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Diphtheria: The patch still remains—A case report from the state of Uttarakhand
Aroop Mohanty, Mohit Bhatia, Pratima Gupta, Saurabh Varshney, Manu Malhotra, Balram J Omar
April-June 2019, 11(2):190-193
Diphtheria is a potentially fatal acute infectious disease caused by toxigenic strains of Corynebacterium diphtheriae. It is rare in most developed countries due to routine childhood vaccination. Although Universal Immunization Programme is fully functional in India, several hospital-based surveillance studies over the recent years indicate that cases of this infection do occur among school-going children and adolescents. Poor immunization coverage, failure to take booster doses, and absence of data regarding coverage of booster doses of Diphtheria, Pertussis, and Tetanus vaccine are some of the factors responsible for persistence or possible reemergence of this infection in our country. There are no published reports of diphtheria from the state of Uttarakhand, India, in the recent years. We hereby report a confirmed case of diphtheria from this region.
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Wound-healing effect of honey gel and film
Febriyenti Febriyenti, Henny Lucida, Almahdy Almahdy, Istianah Alfikriyah, Muhammad Hanif
April-June 2019, 11(2):176-180
Background: Honey has been formulated into gel and film dosage forms for burn wound as previously reported. Aims: In this study, we evaluated the ability of honey gel and film to promote the healing of burns and incision wounds on the skin of Sprague-Dawley female white rats. Materials and Methods: Twenty-four female rats were divided into four groups, which were treatment groups (for honey gel or film), negative control, and positive control (treated with marketed product “B”), respectively. Burn and incision wound were created by the method previously reported with slight modification. Parameters such as the percentage of wound closure and the tensile strength of the incision wound were determined. Results: The experimental results showed that honey film has a greater effectiveness to accelerate the healing for burns and incision wound in comparison to the negative control. Conclusions: Two-way analysis of variance indicates the type of treatment group, and time has a significant effect on the burn wound (P < 0.05). Honey film shows the significant difference (P < 0.05) with other group on the incision wound.
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Vitamin D and elevated serum uric acid as novel predictors and prognostic markers for type 2 diabetes mellitus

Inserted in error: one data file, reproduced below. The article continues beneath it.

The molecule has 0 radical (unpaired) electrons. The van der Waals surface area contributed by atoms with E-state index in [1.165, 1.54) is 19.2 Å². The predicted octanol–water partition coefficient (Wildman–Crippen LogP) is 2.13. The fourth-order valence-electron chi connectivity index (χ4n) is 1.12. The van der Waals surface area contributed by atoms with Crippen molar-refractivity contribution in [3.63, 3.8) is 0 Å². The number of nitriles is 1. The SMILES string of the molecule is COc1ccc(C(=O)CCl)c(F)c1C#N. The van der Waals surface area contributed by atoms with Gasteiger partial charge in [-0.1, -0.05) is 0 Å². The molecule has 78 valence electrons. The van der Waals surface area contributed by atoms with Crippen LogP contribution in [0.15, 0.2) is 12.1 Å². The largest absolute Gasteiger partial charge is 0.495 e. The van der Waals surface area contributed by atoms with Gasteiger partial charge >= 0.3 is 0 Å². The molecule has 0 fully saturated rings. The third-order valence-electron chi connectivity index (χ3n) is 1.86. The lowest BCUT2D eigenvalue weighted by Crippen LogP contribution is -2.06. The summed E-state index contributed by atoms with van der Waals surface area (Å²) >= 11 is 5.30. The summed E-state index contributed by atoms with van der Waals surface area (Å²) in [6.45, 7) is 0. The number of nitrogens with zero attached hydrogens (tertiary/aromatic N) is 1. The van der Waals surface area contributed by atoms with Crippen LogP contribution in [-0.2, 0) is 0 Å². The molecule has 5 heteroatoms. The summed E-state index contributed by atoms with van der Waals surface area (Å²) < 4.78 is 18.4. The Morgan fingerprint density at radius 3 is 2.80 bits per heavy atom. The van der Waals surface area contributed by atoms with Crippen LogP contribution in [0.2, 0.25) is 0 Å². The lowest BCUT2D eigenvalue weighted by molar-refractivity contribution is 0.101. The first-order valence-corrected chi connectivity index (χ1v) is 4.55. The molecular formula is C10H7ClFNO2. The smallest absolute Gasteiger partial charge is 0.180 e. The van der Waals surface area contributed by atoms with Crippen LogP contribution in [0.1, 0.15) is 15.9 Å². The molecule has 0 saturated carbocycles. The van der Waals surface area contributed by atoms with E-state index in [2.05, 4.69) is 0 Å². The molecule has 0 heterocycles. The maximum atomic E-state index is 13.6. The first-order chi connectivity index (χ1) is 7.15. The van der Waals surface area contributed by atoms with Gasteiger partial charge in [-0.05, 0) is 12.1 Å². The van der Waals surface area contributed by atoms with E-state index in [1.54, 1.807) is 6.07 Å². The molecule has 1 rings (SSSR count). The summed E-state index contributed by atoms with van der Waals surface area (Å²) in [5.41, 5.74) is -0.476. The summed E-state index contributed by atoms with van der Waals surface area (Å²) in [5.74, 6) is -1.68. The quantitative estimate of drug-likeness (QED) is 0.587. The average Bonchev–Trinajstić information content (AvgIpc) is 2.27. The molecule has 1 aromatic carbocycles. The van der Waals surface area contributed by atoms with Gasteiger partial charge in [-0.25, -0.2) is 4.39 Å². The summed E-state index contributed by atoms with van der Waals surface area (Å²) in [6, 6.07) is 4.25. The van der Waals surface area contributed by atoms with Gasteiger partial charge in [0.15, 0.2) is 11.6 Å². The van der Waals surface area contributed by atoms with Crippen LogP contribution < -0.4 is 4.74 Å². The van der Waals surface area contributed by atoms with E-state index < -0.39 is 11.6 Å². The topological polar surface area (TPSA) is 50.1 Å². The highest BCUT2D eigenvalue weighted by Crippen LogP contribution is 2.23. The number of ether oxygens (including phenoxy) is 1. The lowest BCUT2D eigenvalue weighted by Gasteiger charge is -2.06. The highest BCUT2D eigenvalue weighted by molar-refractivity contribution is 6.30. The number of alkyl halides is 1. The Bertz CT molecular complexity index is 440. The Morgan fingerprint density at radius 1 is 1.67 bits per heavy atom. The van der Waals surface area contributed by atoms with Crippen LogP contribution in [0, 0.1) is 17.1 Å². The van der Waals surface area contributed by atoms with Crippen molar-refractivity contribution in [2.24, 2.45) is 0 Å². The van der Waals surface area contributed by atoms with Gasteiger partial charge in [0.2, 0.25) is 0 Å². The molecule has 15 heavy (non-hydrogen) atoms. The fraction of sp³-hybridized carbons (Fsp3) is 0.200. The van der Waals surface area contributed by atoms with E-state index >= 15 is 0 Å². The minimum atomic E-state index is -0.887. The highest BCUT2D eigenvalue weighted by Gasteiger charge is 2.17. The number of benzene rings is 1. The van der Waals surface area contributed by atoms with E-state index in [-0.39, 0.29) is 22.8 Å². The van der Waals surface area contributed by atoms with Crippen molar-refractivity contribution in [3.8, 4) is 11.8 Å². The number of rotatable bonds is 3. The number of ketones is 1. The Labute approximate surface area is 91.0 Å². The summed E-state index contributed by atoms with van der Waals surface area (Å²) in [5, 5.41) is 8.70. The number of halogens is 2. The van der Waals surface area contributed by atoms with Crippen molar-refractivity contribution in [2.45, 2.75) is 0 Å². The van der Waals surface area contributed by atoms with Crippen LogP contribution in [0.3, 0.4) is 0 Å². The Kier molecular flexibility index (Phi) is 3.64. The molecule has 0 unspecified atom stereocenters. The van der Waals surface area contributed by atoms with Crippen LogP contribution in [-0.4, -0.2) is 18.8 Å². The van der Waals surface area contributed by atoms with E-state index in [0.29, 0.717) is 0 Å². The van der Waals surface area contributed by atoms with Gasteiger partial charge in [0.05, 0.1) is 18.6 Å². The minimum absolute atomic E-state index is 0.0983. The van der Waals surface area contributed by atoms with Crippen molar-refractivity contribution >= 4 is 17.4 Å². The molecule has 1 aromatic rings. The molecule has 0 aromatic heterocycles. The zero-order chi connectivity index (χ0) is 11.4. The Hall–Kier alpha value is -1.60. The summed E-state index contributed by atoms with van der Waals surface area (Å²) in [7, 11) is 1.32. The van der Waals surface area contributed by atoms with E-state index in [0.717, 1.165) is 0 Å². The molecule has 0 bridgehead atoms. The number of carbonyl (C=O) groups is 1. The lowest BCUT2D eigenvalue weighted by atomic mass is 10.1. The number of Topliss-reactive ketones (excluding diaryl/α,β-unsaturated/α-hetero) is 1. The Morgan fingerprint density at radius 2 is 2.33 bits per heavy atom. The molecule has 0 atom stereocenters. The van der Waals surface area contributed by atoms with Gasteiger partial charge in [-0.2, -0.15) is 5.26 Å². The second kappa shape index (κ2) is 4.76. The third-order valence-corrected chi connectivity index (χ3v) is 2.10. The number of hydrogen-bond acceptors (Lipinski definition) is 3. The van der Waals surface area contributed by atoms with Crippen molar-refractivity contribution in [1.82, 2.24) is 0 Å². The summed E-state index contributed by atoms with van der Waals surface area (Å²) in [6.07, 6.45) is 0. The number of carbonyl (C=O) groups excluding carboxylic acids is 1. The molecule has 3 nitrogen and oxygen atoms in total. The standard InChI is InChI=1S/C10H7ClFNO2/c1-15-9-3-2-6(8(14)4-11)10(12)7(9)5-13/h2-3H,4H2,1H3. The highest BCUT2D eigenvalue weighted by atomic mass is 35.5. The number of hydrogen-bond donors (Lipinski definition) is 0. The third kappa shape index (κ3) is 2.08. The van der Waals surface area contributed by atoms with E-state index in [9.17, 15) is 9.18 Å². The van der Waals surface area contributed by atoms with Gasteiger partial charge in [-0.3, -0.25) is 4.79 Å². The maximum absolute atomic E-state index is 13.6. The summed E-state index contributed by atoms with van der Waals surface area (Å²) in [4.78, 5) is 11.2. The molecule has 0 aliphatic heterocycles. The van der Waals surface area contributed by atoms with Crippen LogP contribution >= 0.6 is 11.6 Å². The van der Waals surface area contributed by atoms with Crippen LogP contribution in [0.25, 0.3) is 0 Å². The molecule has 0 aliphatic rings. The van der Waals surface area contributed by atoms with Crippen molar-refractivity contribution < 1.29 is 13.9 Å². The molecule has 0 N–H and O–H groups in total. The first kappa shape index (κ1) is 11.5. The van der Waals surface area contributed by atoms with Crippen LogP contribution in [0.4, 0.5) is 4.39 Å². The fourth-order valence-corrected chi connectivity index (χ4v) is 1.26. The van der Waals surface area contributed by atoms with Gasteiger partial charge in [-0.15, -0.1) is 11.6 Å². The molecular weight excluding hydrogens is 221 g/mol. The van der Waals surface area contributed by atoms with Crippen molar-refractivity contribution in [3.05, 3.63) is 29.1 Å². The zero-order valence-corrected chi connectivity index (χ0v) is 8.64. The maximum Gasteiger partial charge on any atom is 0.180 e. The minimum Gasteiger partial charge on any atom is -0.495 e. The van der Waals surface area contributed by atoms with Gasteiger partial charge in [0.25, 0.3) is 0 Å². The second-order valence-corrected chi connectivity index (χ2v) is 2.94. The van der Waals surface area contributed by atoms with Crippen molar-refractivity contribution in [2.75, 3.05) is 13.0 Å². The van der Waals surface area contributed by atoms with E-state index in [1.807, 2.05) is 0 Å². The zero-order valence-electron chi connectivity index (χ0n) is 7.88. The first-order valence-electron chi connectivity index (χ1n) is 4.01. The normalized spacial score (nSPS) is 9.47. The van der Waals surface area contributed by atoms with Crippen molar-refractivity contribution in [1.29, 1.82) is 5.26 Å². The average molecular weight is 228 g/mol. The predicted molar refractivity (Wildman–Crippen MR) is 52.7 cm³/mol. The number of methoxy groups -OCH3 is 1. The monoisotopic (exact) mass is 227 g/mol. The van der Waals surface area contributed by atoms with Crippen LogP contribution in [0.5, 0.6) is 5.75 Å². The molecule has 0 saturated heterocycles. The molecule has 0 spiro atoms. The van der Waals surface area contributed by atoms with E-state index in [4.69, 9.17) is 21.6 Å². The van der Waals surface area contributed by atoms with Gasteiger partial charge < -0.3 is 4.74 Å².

Abdulbari Bener, Abdulla O A A Al-Hamaq, Mustafa Öztürk, Ihab Tewfik
April-June 2019, 11(2):127-132
Aim: To ascertain the active role of uric acid and vitamin D as potential biomarkers for impaired glucose metabolism among people living with type 2 diabetes mellitus (T2DM) in Turkish community. Subjects and Methods: This study was based on 680 patients with T2DM and 680 healthy subjects aged between 25 and 70 years, who visited the diabetes and endocrinology department of Istanbul Mega Medipol University Teaching Hospital, Istanbul, Turkey, during January 2016 to April 2018. The investigated biochemical indices included lipid profiles (low-density lipoprotein [LDL], high-density lipoprotein, total cholesterol, and triglyceride [TG]), uric acid, blood pressure (BP), serum creatinine, glycosylated hemoglobin (HbA1c), thyroid-stimulating hormone (TSH), postprandial glucose, and any related comorbidities. Results: This study reported significant differences between family history duration of patients with T2DM of ≤5 and >5 years when compared to that of control subjects with respect to body mass index (BMI), smoking habit, sheesha smoking, income, family history of metabolic syndrome, hypertension, coronary heart disease, and nephropathy. Similarly, significant differences were found between patients with T2DM (with family history T2DM duration of less than 5 years and more than 5 years in contrast to healthy subjects’ level of LDL, TG, fasting blood glucose, HbA1c, systolic BP (SBP), bilirubin, albumin, magnesium, potassium, calcium, number of sleeping hours, and TSH. We uncovered the correlation between serum uric acid level with the clinical biochemical indices related to T2DM: serum calcium (r = 0.336), magnesium (r = 0.272), potassium (r = 0.205), HbA1c (r = 0.638), fasting blood glucose (P = 0.486), bilirubin (r = 0.251), albumin (r = 0.285), LDL (r = 0.322), TG (r = 0.434), diastolic BP (DBP) (r = 0.392), SBP (r = 0.344), BMI (r = 0.482), waist circumference (WC) (r = 0.366), age (r = 0.217), number of sleeping hours (r = 0.275), and TSH (r = 0.445). Multivariate stepwise logistic regression showed that variables, such as serum vitamin D, uric acid, TSH, HbA1c, DBP, WC, BMI, and SBP, were considered at higher risk as significant (P < 0.001) predictors for T2DM. Conclusion: The results suggest strong positive correlation between serum uric acid level with BP (SBP and DBP), age, BMI, and WC among patients with T2DM. This study ascertains that an increase in uric acid level may be due to elevated level of HbA1c, metabolic syndrome, diabetes, obesity, and/or hypertension.